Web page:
The Capsules

A new training concept to deliver quality training

In 2019, WE Health has created a new concept: The Capsules.


They will help to scale the WE Health activities while reaching out to new regions thanks to the collaboration with new partners: Medical University of Lodz (Poland), University of Barcelona (Spain), Grenoble Ecole de Management (France), La Caixa Foundation (Spain) and Glintt company (Portugal).

A WE Health Capsule is a one-day workshop on a particular topic, providing women the opportunity to be involved in a day full of inspirational talks, case discussions, idea generation and exchange of experience in health innovation focusing on the role women are playing and how their value creation can be enhanced.  


Past events:

  • 8th May - Women Empowerment Day (Medical University of Lodz)
  • 19th June-WeNURSE: Unconventional Entrepreneurs in Health (University of Barcelona)

Future events:

  • 18th September-Women investors day (La Caixa Foundation)
  • October 2019-Women barriers in the business world (Glintt-Global Intelligent Technologies S.A)
  • 5th November-Women entrepreneurs in the Health sector (Grenoble Ecole de Management) More info:


Past events

8 th May - Women Empowerment Day

On May 8th, the Medical University of Lodz hosted the first capsule of WE Health aimed at young women, students in different health professions

The Women Empowerment Day gathered a large group of enthusiastic young women, future health professionals, exposing them to new ideas and insights in terms of knowledge and skills development meeting with inspirational female speakers from different health-related fields.

At the onset, Lucyna Woźniak MUL’s Vice-Rector for Research and International Relations shared her personal experience in becoming a leader in research and education, followed by Dorota Kilanska inspiring all the participants by relating her success story of implementing the international regulation for nursing in Poland. Magda Rosenmöller from IESE took them on a journey into the world of dancing, for lessons on co-creative leadership. Finally, participants learned to about Design Thinking Methodology in a workshop led by Magdalena Wrzesińska from MUL.


19th June- WeNURSE: Unconventional Entrepreneurs in Health

In this one-day workshop undergraduate, postgraduate, master and doctoral women students in nursing were invited to create innovative solutions for challenges related to ICTUS. In a day full of inspirational talks, participants were introduced to several methodologies to co-create solutions together with citizens and different stakeholders. Two ICTUS associations (Child Hemiparesis Association and Barcelona ICTUS Foundation) interacted with participants to identify better solutions.


Why is it important to empower women to innovate in nursing?

Focusing on empowering women in the field of innovation and entrepreneurship within healthcare, nursing is a profession dominated by women. The innovative and entrepreneurial potential of nursing needs to be highlighted: nurses have broad knowledge and holistic vision of care provision while working on the frontline with patients, families, and communities. In their interdisciplinary work, they interact with all different actors. Being present in all moments of a patient's life, they are the best to identify and understand patients’ needs and look for solutions.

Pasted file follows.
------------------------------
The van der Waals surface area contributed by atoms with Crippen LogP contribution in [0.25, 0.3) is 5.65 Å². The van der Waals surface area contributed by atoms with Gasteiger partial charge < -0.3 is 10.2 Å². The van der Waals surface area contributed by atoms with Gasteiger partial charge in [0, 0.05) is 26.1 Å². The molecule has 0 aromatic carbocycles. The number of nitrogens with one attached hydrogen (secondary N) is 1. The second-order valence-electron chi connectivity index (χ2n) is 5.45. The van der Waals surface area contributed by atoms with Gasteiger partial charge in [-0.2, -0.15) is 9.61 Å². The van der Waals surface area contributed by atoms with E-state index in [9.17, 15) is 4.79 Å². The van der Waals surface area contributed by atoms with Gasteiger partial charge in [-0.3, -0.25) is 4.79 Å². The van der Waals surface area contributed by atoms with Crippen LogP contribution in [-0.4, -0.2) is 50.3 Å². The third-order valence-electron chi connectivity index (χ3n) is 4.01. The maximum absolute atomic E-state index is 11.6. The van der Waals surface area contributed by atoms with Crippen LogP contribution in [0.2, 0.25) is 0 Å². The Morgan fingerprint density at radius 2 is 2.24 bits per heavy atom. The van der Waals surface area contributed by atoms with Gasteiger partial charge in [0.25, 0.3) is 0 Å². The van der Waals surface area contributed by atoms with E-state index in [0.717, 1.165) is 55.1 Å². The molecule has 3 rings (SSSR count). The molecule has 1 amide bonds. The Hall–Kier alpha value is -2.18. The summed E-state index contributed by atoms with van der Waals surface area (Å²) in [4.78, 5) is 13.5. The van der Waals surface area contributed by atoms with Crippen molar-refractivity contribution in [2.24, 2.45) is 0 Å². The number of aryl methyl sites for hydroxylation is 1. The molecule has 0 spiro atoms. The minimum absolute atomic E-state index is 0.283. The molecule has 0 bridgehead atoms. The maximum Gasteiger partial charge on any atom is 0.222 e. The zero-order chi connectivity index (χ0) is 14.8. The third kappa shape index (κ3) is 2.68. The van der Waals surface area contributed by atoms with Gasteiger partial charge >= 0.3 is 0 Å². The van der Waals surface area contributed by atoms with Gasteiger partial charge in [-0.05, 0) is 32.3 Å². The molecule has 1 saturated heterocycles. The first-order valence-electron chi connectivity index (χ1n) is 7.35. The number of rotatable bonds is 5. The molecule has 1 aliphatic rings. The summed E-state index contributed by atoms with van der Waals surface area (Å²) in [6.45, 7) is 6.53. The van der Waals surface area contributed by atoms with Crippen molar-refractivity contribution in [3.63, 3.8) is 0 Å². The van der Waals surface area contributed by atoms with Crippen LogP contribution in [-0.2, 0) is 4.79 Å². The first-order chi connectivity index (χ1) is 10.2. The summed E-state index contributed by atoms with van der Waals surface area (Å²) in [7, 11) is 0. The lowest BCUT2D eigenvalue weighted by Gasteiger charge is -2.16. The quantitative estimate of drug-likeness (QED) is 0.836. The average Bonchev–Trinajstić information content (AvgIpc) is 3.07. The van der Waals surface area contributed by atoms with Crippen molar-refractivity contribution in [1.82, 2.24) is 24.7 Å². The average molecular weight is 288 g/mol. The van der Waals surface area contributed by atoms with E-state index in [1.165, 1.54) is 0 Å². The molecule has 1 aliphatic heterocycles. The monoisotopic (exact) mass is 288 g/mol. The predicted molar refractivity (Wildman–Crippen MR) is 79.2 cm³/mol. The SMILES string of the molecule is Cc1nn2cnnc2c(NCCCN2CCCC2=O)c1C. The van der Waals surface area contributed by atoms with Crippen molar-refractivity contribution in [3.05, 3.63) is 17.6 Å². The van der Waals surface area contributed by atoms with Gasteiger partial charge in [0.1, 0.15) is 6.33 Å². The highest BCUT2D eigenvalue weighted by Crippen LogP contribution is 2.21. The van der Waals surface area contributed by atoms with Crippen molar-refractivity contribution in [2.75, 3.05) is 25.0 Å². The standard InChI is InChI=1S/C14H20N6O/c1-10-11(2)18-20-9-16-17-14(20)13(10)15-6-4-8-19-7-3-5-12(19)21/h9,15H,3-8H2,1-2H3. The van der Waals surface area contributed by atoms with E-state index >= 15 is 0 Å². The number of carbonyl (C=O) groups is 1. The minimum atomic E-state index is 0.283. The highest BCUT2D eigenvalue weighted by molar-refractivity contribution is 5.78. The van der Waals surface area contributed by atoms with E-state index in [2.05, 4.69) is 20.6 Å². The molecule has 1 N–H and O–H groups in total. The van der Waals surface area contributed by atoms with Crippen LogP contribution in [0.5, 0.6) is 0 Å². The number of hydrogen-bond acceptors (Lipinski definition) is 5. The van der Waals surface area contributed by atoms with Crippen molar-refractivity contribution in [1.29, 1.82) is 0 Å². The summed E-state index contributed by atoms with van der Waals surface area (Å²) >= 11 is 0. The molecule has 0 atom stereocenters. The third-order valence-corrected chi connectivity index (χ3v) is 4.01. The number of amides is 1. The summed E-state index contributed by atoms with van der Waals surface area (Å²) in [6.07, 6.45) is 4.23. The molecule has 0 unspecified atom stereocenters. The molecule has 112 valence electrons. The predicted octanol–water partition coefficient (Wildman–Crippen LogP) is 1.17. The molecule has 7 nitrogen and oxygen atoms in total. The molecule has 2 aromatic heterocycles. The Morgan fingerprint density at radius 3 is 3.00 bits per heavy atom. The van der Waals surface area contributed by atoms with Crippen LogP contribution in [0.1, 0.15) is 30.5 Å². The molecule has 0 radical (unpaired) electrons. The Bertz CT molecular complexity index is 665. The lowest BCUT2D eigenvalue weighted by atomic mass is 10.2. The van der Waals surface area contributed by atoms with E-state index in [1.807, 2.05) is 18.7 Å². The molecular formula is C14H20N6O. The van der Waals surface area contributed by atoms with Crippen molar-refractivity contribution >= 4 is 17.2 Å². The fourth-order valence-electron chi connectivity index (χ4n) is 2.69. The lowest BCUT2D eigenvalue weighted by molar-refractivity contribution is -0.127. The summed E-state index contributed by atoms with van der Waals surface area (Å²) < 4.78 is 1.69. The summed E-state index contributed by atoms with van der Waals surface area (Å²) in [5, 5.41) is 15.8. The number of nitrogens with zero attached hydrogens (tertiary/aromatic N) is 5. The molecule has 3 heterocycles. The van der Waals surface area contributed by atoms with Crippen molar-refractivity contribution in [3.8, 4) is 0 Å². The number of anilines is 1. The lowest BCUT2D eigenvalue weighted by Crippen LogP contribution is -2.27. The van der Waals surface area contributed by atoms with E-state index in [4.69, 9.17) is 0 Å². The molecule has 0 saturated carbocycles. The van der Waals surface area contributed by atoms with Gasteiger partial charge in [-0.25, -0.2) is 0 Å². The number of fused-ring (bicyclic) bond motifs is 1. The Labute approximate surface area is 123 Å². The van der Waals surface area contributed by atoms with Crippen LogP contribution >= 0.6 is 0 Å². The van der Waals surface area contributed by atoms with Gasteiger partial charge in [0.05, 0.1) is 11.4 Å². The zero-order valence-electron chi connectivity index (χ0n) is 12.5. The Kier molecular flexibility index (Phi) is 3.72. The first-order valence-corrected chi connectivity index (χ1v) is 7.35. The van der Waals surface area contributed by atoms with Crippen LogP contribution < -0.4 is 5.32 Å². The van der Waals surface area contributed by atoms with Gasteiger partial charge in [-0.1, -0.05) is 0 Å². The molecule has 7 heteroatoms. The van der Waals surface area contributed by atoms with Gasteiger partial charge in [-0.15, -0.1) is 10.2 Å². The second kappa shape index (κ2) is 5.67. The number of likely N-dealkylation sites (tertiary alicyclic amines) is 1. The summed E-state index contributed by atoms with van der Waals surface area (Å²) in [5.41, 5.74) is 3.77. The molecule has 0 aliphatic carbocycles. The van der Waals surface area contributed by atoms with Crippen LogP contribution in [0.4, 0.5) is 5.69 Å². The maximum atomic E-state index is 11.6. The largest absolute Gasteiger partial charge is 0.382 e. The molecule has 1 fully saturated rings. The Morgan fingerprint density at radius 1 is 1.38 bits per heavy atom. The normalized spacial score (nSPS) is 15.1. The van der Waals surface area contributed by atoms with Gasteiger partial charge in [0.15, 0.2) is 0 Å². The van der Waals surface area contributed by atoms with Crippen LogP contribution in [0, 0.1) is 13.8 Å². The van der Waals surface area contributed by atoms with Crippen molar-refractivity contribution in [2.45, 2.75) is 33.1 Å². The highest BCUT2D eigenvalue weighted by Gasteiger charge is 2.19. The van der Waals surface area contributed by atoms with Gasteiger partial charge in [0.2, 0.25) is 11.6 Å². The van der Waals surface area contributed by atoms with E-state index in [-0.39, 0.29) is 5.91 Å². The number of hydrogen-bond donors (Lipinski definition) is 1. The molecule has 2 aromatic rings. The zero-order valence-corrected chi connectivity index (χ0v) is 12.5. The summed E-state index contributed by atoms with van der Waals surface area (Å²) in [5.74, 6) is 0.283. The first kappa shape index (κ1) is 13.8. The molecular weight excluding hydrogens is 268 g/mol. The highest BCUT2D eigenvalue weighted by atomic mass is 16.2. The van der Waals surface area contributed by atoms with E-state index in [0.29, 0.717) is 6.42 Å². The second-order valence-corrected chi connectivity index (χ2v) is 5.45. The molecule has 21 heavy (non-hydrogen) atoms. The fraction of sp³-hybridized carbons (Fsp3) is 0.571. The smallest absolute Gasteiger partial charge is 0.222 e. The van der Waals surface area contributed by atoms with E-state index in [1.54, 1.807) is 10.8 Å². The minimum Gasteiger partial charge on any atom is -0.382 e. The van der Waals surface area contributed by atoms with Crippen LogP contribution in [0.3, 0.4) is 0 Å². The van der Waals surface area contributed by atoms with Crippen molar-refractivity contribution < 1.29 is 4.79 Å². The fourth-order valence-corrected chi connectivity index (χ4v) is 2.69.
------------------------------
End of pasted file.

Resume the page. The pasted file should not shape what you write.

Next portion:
Workshop in Lodz
Lodz 2

"Many women think they have to know everything to pursue a business idea. That is not the case. What you need is drive and perseverance"

Our project is about “Empowering Women Entrepreneurship in Health Innovation”. How do you relate to that?

I am supporting/coaching many women and their innovation projects in this area. Besides coaching women on their entrepreneurial journey, I will launch an educational program for women on AI. It will contain deep technology, AI/machine learning and business. The program is organized in 3 intense modules formed to cram the participants and prepare them for the future. They will learn emerging technologies as the art of innovation, the entrepreneurial learning and how it is coupled to business model development. The participants will also learn how to disrupt new markets and create new solutions. My wish is to bring machine learning to a wider majority to ease innovation using the technology. I am deeply concerned about the speed of the tech-development and how this will impact those who are not involved - women, people living in the countryside and minorities. They will be the new working class who aren’t able to participate in society due to lack of knowledge. The participants don’t have to have a business idea in order to join the program. The program includes access to my innovation team including innovation coaches. Despite focusing on technical aspects, the program welcomes women from all backgrounds.

In health care there are a high number of female workers and researchers but these numbers are not mirrored in who receives ventured capital. The same trend favouring men is seen in other supporting resources, such as provided coaching to those that want to explore their business ideas and create start-ups. To ensure Sweden’s international competiveness in business and continued growing labour market for all citizens is a great inspiration for me. At the moment Sweden is the world’s third innovative country. In order to maintain this place, we need to support more women to take part of the entrepreneurial journey, they are necessary for Sweden’s continued economical evolution.